Elastic cartilage is yellow in color and consists of an elastic fiber network that gives the tissue flexibility. Chondrocytes lie within the matrix and lacunae of elastic cartilage. This cartilage is found in the external ear pinnae, larynx, eustachian tube and nose. Elastic cartilage can be distinguished from hyaline cartilage by the cellular appearance under the microscope and a lack of chondroitin sulfate. It is the least common form of cartilage.

Types of Cartilage

Hyaline cartilage is a type of connective tissue. It is found on the ends of bones in free-moving joints as articular cartilage, and it forms part of the structures in the nose, larynx, trachea, and bronchi. It is resilient and can withstand deformation by compressive forces. It does not contain blood vessels or nerves and it obtains its nutrients by diffusion from the nearby tissues. It has a glassy appearance and is bluish-white in color. It is the most common type of cartilage in the body.

The cells in hyaline cartilage are called chondrocytes and they lie in spaces (lacunae) within the extracellular matrix. The matrix is a ground substance that is made of collagen fibers and proteoglycans. The collagen fibers provide strength, and the proteoglycans give cartilage its elasticity. The extracellular matrix contains a watery fluid known as synovial fluid that helps the cartilage move more easily.

Elastic cartilage has similar microanatomy to hyaline cartilage. It has a perichondrium layer composed of fibroblasts and an inner undifferentiated chondrogenic layer. It is surrounded by two types of extracellular matrix: territorial and interterritorial. The territorial matrix is rich in a glycosaminoglycan called chondroitin sulfate. The interterritorial matrix has elastic fiber networks in addition to the collagen fibers. Like hyaline cartilage, elastic cartilage is able to flex. When a light microscopic section of elastic cartilage is stained for elastin, the matrix appears eosinophilic.

Repair of Cartilage

Research is being done to find ways to help the body grow healthy cartilage. One approach uses growth factors to stimulate the development of new cartilage tissue. Another uses mesenchymal stem cells, which are basic human cells that can develop into different types of tissue.

Hyaline cartilage lines many joints and caps the ends of bones that form joint surfaces. It is slippery and smooth, which helps bones move easily past each other in a joint. It is also strong enough to support the weight of your body. Hyaline cartilage is most likely the tissue that was damaged in your knee injury.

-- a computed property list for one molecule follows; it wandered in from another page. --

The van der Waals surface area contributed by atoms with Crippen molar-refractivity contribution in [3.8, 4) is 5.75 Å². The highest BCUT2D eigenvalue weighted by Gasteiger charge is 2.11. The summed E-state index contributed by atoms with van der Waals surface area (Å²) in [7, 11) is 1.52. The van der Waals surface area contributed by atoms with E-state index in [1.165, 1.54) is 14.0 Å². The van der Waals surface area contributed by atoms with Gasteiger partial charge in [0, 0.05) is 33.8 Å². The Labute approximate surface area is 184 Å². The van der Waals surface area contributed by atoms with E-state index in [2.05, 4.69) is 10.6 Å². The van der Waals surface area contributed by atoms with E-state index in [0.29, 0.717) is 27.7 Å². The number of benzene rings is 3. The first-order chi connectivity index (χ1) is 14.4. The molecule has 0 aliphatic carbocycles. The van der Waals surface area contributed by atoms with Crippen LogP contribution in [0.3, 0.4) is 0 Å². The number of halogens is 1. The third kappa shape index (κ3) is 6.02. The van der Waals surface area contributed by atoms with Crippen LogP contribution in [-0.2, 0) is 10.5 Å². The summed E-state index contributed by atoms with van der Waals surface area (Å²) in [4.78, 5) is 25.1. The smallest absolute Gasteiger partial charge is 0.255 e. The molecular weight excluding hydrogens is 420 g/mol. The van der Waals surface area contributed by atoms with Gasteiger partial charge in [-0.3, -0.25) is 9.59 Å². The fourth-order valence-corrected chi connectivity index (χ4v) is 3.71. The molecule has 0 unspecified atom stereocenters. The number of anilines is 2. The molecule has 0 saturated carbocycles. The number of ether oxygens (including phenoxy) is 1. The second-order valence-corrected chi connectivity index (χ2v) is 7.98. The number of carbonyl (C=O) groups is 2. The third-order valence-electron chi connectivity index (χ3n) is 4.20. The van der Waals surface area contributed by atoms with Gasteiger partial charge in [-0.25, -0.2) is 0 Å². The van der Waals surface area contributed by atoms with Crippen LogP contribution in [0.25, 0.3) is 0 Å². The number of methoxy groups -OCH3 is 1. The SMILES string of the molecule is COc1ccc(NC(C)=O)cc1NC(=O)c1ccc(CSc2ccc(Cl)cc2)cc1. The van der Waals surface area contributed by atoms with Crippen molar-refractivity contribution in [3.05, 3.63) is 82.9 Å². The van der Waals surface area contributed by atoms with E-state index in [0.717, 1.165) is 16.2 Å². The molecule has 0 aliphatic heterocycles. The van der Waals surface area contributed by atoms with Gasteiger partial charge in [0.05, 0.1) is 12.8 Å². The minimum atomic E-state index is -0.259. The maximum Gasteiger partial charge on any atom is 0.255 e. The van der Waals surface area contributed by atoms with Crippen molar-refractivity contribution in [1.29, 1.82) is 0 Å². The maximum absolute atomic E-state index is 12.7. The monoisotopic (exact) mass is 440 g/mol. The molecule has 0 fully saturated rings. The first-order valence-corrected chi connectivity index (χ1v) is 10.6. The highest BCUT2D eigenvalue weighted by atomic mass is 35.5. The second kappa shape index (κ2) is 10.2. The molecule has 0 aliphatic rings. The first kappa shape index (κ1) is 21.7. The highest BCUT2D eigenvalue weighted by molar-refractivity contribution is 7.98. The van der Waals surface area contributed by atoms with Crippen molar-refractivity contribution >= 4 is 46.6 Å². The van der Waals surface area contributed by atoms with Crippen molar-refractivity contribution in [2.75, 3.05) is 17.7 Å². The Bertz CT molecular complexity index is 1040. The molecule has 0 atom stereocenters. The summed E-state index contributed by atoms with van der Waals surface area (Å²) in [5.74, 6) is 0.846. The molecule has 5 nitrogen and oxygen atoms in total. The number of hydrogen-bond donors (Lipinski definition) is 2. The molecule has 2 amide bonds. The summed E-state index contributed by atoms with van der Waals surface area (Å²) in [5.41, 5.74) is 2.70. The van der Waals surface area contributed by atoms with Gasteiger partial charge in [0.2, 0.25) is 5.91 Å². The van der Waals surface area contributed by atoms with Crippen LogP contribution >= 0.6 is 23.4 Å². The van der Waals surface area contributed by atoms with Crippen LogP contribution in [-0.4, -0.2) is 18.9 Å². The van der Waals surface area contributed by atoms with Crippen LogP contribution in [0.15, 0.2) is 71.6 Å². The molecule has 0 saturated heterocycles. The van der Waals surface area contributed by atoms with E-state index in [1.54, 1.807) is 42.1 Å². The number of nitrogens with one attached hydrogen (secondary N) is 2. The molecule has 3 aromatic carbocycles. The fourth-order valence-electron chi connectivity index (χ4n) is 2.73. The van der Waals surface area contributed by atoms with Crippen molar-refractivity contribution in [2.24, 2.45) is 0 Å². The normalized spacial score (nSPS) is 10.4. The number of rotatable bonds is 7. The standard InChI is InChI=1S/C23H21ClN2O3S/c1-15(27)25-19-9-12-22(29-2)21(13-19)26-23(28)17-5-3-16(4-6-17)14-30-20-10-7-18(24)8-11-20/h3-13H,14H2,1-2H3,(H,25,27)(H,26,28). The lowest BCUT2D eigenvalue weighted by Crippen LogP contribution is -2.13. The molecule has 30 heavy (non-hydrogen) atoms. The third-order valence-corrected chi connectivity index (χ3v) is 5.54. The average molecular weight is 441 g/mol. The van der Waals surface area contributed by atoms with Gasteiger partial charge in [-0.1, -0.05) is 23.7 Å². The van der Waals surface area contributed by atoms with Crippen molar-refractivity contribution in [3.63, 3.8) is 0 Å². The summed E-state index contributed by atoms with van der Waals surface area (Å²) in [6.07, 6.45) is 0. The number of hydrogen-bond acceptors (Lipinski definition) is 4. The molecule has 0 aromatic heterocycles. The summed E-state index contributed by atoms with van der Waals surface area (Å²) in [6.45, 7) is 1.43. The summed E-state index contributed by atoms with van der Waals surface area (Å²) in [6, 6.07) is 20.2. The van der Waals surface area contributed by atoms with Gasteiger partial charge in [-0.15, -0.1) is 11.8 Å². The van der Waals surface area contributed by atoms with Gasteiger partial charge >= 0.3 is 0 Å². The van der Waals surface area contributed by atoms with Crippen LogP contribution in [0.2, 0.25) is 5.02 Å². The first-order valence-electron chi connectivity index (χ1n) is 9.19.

Elastic cartilage is yellow and springy, and can bend a lot before it breaks. This type of cartilage is found in the nose and ears. Elastic cartilage is also used in the trachea and larynx (voice box) as well as the ribs.

Under a microscope, elastic cartilage looks similar to hyaline cartilage. When it is stained with haematoxylin and eosin (H&E), elastic cartilage has a dark appearance that is sometimes difficult to distinguish from hyaline cartilage. However, elastic cartilage can be differentiated from hyaline cartilage by the presence of chondroitin sulfate.

Fibrous cartilage is the strongest type of cartilage. It has a dense structure with a layer of tough, interlocking collagen fibres. It is surrounded by a fibrous layer of perichondrium and an inner undifferentiated chondrogenic layer.

Where can cartilage be found?

Hyaline cartilage is found in structures like the nose, ears, and areas where the ribs attach to the sternum and trachea, where it provides support but also allows flexibility. Cartilage is also present on the ends of bones where it helps reduce friction in joints. This hyaline cartilage is called articular cartilage.

Under a microscope, hyaline cartilage looks similar to bone connective tissue but has a glassy appearance. The ground substance in hyaline cartilage contains proteoglycans, large molecules made of carbohydrates (repeating disaccharide units known as glycosaminoglycans or GAGs) attached to a protein core. These molecules bind together to create a gel-like fluid, which allows cartilage to resist compression.

The cells in hyaline cartilage are called chondrocytes and they produce the extracellular matrix in which they reside. Chondrocytes are arranged in small clusters inside the cartilage, called lacunae. The chondrocytes do not contact each other directly, but they interact through the cartilaginous extracellular matrix. The matrix contains a type of collagen, called type II collagen, which makes up around 40% of the cartilage’s dry weight. The matrix also contains a substance called aggrecan, which is composed of proteoglycans and hyaluronic acid.

Elastic cartilage has a yellow color and, under the microscope, it resembles hyaline cartilage but has a more solid structure. It contains networks of elastic fibers that give it its elasticity. It can withstand repeated bending and is found in the pinnae of the external ear and the epiglotis in the larynx. It is also a component of the ligaments that hold joints together.